Prayers at home as they take the wheel
Abirun Nesa, 65, is caught in a dilemma.
She is the grandmother of Mohammad Rubel, 19, a human haulier driver on the Gabtoli-Lalbagh route. She cannot let her grandson drive on the streets where public vehicles have become easy targets of grisly arson. Nor can she keep him from doing so as the two depend solely on his income.
“I've raised the boy since his father died when he was two. His mother abandoned him and married another man. How can I let him go when I see so much violence each day?” said a jittery Abirun on Tuesday, who lives with her grandson at Aminbazar on the outskirts of the capital.
She did not allow him to drive at the initial stage of the blockade that has stepped into its second month today. But now she lets him do so only on Fridays and Saturdays considering his dwindling income against soaring prices of necessaries due to the blockade.
“There will be no hartal on Fridays and Saturdays. The chance of violence is slimmer on those days,” she argued.
Abirun's anxiety arises out of facts. Three of Rubel's fellow drivers suffered burns and alleged pro-blockaders also vandalised around 10 vehicles on the Gabtoli-Lalbagh route alone in last one month.
About 80 human hauliers ply the route each day but the number has dropped to 30, said Rubel whose daily income has been halved by now.
Rubel is just one among thousands in the Aminbazar area where drivers and workers of trucks, buses and human hauliers live.
The Daily Star talked to around 30 persons from Aminbazar, including wives and children of transport workers, and several other workers in the city's Tejgaon, a busy commercial area, to get a picture of their ordeals in the ongoing violence.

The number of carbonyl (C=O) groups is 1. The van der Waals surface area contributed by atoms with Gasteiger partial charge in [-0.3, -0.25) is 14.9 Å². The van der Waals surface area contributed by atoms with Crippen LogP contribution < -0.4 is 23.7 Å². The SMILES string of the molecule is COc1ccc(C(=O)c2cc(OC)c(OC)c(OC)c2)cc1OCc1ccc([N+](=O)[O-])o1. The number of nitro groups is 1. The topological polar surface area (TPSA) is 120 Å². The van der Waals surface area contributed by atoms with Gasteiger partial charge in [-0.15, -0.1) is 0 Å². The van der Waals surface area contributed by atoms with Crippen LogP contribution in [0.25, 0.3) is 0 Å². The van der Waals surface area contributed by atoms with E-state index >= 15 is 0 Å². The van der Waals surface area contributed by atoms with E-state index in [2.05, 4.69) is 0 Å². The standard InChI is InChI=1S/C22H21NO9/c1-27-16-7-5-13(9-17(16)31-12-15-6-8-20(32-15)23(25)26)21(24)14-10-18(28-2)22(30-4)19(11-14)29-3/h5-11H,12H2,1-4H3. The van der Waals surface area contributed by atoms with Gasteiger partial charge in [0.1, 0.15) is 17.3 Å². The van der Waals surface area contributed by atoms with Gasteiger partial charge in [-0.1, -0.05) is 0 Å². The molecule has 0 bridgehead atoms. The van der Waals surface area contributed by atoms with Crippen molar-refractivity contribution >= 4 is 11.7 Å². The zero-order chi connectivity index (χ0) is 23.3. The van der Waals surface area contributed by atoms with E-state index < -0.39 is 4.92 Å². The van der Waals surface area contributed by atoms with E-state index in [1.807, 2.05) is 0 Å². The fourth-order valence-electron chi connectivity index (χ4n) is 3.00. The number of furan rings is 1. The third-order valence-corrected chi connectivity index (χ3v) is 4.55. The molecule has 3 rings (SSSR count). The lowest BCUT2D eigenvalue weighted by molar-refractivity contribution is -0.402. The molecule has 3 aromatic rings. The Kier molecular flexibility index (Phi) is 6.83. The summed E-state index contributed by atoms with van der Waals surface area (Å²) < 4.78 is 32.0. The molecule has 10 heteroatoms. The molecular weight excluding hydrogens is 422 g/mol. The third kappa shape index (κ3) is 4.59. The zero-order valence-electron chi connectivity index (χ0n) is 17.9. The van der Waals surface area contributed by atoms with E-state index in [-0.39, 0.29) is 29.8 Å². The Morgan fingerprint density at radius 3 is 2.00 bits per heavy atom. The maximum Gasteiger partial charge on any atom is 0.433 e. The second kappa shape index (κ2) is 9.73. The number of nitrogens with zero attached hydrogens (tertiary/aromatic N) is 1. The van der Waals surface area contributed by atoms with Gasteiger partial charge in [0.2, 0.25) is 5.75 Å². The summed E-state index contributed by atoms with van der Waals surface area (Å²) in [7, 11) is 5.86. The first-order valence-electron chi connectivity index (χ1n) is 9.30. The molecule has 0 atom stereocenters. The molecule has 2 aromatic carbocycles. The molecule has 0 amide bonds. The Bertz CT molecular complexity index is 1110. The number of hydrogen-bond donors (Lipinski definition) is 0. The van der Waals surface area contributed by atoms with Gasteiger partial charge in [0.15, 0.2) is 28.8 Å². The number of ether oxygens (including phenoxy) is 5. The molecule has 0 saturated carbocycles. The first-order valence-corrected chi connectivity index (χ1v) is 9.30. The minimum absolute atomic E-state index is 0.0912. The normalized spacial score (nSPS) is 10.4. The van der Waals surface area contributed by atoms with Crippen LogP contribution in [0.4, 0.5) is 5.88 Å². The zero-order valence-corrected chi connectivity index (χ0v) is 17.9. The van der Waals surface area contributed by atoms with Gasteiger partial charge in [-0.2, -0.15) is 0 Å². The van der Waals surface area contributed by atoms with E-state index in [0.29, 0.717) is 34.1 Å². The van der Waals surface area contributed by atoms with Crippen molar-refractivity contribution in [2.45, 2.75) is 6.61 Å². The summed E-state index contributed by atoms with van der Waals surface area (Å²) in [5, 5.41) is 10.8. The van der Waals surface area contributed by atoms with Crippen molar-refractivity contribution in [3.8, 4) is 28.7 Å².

According to Bangladesh Sharak Paribahan Shamity, there are around 3,00,000 trucks, buses and covered vans in the country. However, no approximate number of human hauliers and CNG-run and battery-run auto-rickshaws could be collected from relevant sources.
In the last one month, over 400 vehicles were torched and 700 more vandalised, according to Sharak Paribahan Samity.
The violence has left at least 17 transport workers dead and scores injured, according to The Daily Star reports.
Family members of transport workers have said violence in the name of achieving political goal means only their harm and in no way brings any fruit to them.
When they [drivers and transport workers] are at work, their family spend anxious time back at home.
"My wife would call me seven to eight times during the time I stay at work," said Abu Bakar on Tuesday. He is a human haulier driver on the Aminbazar-Mirpur route.
Lipi Begum, Bakar's wife, however, highlighted the importance of her husband's daily income without which it would be hard for her to arrange food for the family. They have two children and one of them studies at a local school.
“How would I not let him go? What I do is keep praying for him. Whenever I see any incident of violence on television, anxiety keeps tormenting me as long as I'm not sure that he's safe,” said the housewife.
For truckers Jahangir Alam, 39, and Mohammad Sohel, 25, of Chittagong, the story of survival is different, however.
They came to the capital driving their machinery-laden trucks from the port city in the last week of January.
While talking to The Daily Star on Monday night at Tejgaon, they said they could not arrange a trip to go back to the port city and were having to spend the money they had earned from their earlier trip.
“You cannot think of so many days without a trip on the Dhaka-Chittagong highway, the busiest road of the country. I would get a trip on every other day when the situation was normal," said Jahangir, a father of two daughters and a son.
Sohel, a bachelor, said he had already taken money from his family through bKash as his saving had depleted already.